Survivors and Victims, Women and Men in Domestic Violence Literature

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Scholarly literature addressing domestic violence typically gender stereotypes domestic violence. It typically represents and refers to victims of domestic violence as women. It typically represents and refers to perpetrators of domestic violence as men. It commonly calls victims of domestic violence “survivors,” as if death is a common outcome of domestic violence victimization. These linguistic practices gender-stereotype and sensationalize domestic violence, just as have sensational, false claims about domestic violence against women. They are part of the democratic failure underlying frequent imposition of extraordinary domestic violence emergency law and mass incarceration.

Men account for an important share of domestic violence victims. When justifying gender stereotyping domestic violence, the scholarly literature usually cites studies showing that men account for 5% of domestic violence victims. Other scholarly studies indicate that men account for roughly half the victims of domestic violence. Nationally representative, widely used data on injuries indicate that men account for about 40% of victims of acute injuries from domestic violence. Despite the relatively large share of men who are victims, domestic violence literature seldom refers to domestic violence victims as male or men.

Death is the outcome in a relatively small share of domestic violence victimizations. A widely cited study of violence against women, which used data with serious weaknesses, found that women and men suffer 4.5 million and 2.5 intimate partner assaults (victimizations) annually.^ About 3,000 civilian women and 12,000 civilian men annually died from all forms of violence, including intimate partner violence and other forms of domestic violence about the time of the victimization study. Domestic violence victimization causing death thus amounts to less than 0.1% of typically quoted figures for domestic violence victimizations. The number of women who commit suicide is much higher than the number of women who die from domestic violence.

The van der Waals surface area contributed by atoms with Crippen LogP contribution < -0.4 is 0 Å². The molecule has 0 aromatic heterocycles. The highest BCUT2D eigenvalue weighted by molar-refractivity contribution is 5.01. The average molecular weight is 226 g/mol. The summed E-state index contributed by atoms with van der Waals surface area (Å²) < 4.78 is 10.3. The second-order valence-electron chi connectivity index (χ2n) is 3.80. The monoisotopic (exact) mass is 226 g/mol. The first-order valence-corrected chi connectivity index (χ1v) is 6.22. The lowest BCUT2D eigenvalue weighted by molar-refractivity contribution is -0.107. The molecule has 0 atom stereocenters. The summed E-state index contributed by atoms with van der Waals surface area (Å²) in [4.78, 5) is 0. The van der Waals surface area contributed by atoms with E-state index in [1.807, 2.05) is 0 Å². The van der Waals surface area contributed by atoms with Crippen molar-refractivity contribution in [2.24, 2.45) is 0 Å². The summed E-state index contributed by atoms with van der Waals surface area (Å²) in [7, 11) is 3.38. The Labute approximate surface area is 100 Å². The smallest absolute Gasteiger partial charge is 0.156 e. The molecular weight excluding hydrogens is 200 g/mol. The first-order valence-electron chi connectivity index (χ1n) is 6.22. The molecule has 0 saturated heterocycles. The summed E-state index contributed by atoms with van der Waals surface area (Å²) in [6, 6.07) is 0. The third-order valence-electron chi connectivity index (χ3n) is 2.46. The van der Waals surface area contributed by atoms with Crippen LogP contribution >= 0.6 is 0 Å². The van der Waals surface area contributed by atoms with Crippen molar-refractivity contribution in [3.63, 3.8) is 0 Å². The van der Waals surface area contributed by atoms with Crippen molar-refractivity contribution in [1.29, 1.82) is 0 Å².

Domestic violence restraining orders can be obtained with an standard-form, ex parte civil petition that gets only perfunctory review. About 1.7 million restraining orders issue per year in the U.S. Successfully petitioning for an ex parte restraining order is a poor indication of survival in any meaningful sense. Referring to such petitioners as “survivors” is publicly harmful symbolic violence.

Gender stereotyping domestic violence and the use of the term “survivors” to refer to victims of domestic violence indicates that facts have little influence on determining domestic violence terminology. Men plausibly account for 40% of victims of serious domestic violence. Death from domestic violence is a result of less than 0.1% of claimed domestic violence victimizations. Nonetheless, victims of domestic violence are called “women” and “survivors.” Gender stereotyping and sensationalism in addressing domestic violence underscore the orientation of domestic violence law and policy: encouraging the criminal arrest of men.

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